Strengths and Limitations

Our study has several strengths. First, the sample size of TONE trial was relatively large (n = 975), and the duration of follow-up was relatively long (up to 3 years). Second, we collected information on potential adverse events at each study visit; a study clinician who was blinded to the participant’s treatment allocation verified these. Third, we estimated sodium intake by means of carefully collected 24-hour urine samples, with averaging of several samples for the observational analyses: twice before randomization and once at the 9-month, 18-month, and 30-month follow-up visits. Of the available methods, mean 24-hour urinary excretion of sodium collected from multiple occasions provides the most accurate estimate of dietary sodium intake for observational analyses.21 Study limitations include a lack of specific information regarding participant headaches severity and duration and prior history of headaches.

Nevertheless, headaches reported as an adverse event in TONE were associated with baseline headache experience,22 and we adjusted for baseline headaches in our observational analyses. Again, because we did not measured BP at the time of the event, inferences about the relationship between BP and headaches are uncertain. However, there were no differences when we compared BP measured at the study visit closest to the adverse event and the average BP during the follow-ups for study participants. The average time between most recent BP measurement and occurrence of adverse event headache was 12.3 days for those who had adverse event headache, which is relative short. Although the assortment of headaches in this study is probably not subject to reporting bias or directly related to the intervention assignments, we were unable to rule out the possibility that the observed improvement in occurrence of headaches in the NaD group could be a surrogate of improving general well-being.

Conclusions

Our findings suggest that reducing sodium intake lowers the risk of headaches in older persons with hypertension. Our findings are consistent with results from the DASH-Sodium trial, which enrolled a middle-aged study population and used a different approach to ascertainment. Whether a reduced sodium intake lowers the risk of headaches in other populations (e.g., persons with migraine headaches) is unknown. From a policy perspective, these data provide an additional rationale in support of recommendations by the American Heart Association, US federal government, Institute of Medicine, World Health Organization, and others to reduce dietary sodium intake. 23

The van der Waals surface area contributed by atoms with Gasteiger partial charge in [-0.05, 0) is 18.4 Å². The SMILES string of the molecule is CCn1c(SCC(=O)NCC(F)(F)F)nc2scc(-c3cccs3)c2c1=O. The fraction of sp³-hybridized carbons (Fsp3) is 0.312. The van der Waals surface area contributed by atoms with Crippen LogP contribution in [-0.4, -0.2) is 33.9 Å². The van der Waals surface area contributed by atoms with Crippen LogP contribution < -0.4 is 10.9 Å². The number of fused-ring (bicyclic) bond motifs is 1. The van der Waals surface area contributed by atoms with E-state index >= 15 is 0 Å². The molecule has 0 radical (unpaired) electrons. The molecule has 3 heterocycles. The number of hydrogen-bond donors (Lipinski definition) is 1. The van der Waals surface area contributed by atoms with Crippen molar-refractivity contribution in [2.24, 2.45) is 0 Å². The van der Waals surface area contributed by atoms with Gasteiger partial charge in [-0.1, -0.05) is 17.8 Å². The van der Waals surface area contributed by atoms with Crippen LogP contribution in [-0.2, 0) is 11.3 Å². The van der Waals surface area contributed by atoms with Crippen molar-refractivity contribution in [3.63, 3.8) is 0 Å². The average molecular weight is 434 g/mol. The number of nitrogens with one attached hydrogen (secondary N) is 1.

ACKNOWLEDGMENTS

The Trial of Nonpharmacologic Interventions in the Elderly (TONE) trial was supported by the National Institutes of Health (grants R01 AG-09799, R01 H-48642, R01 AG-09771, R01 AG-09773, P60 AG-10484, and K08 HLO2642).

We thank the TONE participants and staff for their contributions to the study.

HUMAN PARTICIPANT PROTECTION

The institutional review boards at Johns Hopkins University, Wake Forest University School of Medicine, Robert Wood Johnson Medical School, and the University of Tennessee approved the trial protocol. Oversight of the trial was also provided by an external data and safety monitoring board appointed by staff at the National Institute on Aging and the National Heart, Long, and Blood Institute. All potential study participants provided written informed consent. Clinical Trial Registration: clinicaltrials.gov identifier {“type”:”clinical-trial”,”attrs”:{“text”:”NCT00000535″,”term_id”:”NCT00000535″}}NCT00000535.